Or, by using a G5RV, am I
essentially using 1/2 of the antenna as a long wire (the center
portion of the antenna jack on the receiver so to speak).


A G5RV is a center fed 102 ft dipole, fed with a combo of
coax/choke-balun/twin lead.
It was mainly designed as a 20m antenna. For all band use, G5RV
recommended running ladder line and using a tuner. Same as any other
ladder line fed dipole.
The feedline is NOT intended to be part of the antenna. Calling it
back to back inv L's is quite a stretch...Back to back inv L's would
be both fed from the ground. A normal 1/4 wave inv L mainly acts as a
vertical radiator with a horizontal loading wire. Much more radiation
"current" is from the lower vertical section from the base up, than
from the horizontal wire. Feeders of ladder line or twin lead do not
normally radiate, or act as a vertical antenna element when feeding a
dipole. Being they *should* be balanced, the current cancels. Only
common mode problems would cause feedline radiation. And even if it
did, it would be unlikely to have the mainly vertical pattern of an
inv L. IE: max current at the base, etc...It would be about the same
as a coax fed dipole, with no balun used between the balanced dipole
element and the unbalanced coax. If you stick the center pin only ,
yes, it's about like an inv L or random wire fed from the shack. You
may notice MW and real low HF freq's work better this way...

Is one
antenna really that much better than the other?


Just depends on what you are using it for.

As I said, I've been
using a G5RV for quite a long time and I feel I can pick up just about
the same things other folks do; so I don't believe changing to a long
wire would dramatically improve my reception.


You are probably right.

But then again, I might
be wrong.


Nope, I doubt it.

Any help would be appreciated in understanding the
difference between the antennas a bit better -- if there is any.


I prefer center fed dipoles over most random wires because they are
balanced, and it's easier to avoid common mode problems. For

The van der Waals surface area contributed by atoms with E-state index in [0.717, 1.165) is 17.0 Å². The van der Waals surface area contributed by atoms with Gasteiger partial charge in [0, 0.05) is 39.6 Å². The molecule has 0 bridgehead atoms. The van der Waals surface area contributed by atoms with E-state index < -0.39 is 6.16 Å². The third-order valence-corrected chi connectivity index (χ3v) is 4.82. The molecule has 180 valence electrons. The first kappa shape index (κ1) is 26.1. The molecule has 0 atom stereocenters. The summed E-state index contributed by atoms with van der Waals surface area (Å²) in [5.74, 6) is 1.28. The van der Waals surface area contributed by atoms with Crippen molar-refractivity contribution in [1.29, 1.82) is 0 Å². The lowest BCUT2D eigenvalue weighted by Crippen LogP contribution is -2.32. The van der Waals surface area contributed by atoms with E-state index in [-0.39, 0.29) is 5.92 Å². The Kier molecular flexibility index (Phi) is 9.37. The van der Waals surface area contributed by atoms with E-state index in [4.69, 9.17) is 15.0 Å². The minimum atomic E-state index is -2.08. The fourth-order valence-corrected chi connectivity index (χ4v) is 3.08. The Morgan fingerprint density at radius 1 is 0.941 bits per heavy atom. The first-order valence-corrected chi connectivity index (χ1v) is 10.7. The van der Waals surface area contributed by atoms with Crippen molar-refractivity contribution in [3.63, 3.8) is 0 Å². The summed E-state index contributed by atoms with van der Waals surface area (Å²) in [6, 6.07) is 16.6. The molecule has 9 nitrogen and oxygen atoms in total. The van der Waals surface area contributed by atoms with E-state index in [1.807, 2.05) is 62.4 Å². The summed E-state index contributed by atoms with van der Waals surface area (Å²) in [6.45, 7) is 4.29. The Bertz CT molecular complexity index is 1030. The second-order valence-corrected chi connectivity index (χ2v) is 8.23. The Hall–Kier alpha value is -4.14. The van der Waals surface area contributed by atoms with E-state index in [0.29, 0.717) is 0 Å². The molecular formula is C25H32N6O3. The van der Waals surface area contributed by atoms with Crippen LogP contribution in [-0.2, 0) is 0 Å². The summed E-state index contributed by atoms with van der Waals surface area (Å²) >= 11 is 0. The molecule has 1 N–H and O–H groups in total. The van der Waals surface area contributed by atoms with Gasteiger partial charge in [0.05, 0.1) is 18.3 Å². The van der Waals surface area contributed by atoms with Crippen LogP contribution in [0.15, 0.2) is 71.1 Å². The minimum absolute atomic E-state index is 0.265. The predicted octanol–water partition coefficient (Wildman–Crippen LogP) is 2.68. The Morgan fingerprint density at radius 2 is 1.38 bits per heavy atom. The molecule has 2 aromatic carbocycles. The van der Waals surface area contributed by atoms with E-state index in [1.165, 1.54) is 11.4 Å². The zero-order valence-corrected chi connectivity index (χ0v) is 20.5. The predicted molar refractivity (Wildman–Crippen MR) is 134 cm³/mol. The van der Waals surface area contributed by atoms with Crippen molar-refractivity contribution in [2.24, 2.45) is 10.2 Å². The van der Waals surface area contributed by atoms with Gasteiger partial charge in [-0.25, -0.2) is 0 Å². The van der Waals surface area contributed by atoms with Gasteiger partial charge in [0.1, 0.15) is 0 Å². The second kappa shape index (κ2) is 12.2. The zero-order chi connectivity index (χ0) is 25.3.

receiving, this usually means a quieter antenna with less shack noise.
They are also complete antennas within themselves, and do not require
a ground, or radials to supply the missing half of the antenna. As far
as pattern, it all depends...Some *real* longwires, IE:
multi-wavelengths long, are quite directional. But even a 10 wave wire
on 28 mhz would have trouble beating my tri band yagi. And the yagi is
rotatable. MK
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Old February 28th 04, 02:39 PM
RHF
 
Posts: n/a
Default

(John) wrote in message . com...
(RHF) wrote in message . com...
JD,

The G5RV is a good Antenna and an Off-Shoot of the common Dipole.

ALL TRANSMITTING THEORY ASIDE:
* For SWLs think of the G5RV as a Dual Opposing Inverted "L" Antenna
with common mode vertical (dual element) Leg.
- Here the G5RV is more Omni-Directional.
* For SWLs some specific Frequencies the Top Arms of the G5RV
Antenna function like a Dipole that is 'cut' for that Band or Bands.
- Here the G5RV is very 'directional' Dipole.


Thanks for all the responses so far. Yeah, that "dual opposing
inverted L" seems to make a lot of sense. And it is low noise. As for
directional properties: I don't seem to notice any. Maybe I haven't
bothered to experiment enough; but I've noticed that I seem to receive
stations on a par with reception reports I've read here and other
places. As for the top arms being "cut" for certain bands; again,
maybe I haven't experienced all, but I seem to get all I can get on
any band just as everyone else does. Anyways, those are just my
observations. I have always been happy with the G5RV. Some day I'll
need to get a bit more motivated and stretch out a really long wire
and see what difference it makes at my location.

Again...thanks to all the replies received.

John

..

JOHN,

There is only way that you will be able to "KNOW For Sure" that
your current G5RV Antenna is Omni-Directional or very Directional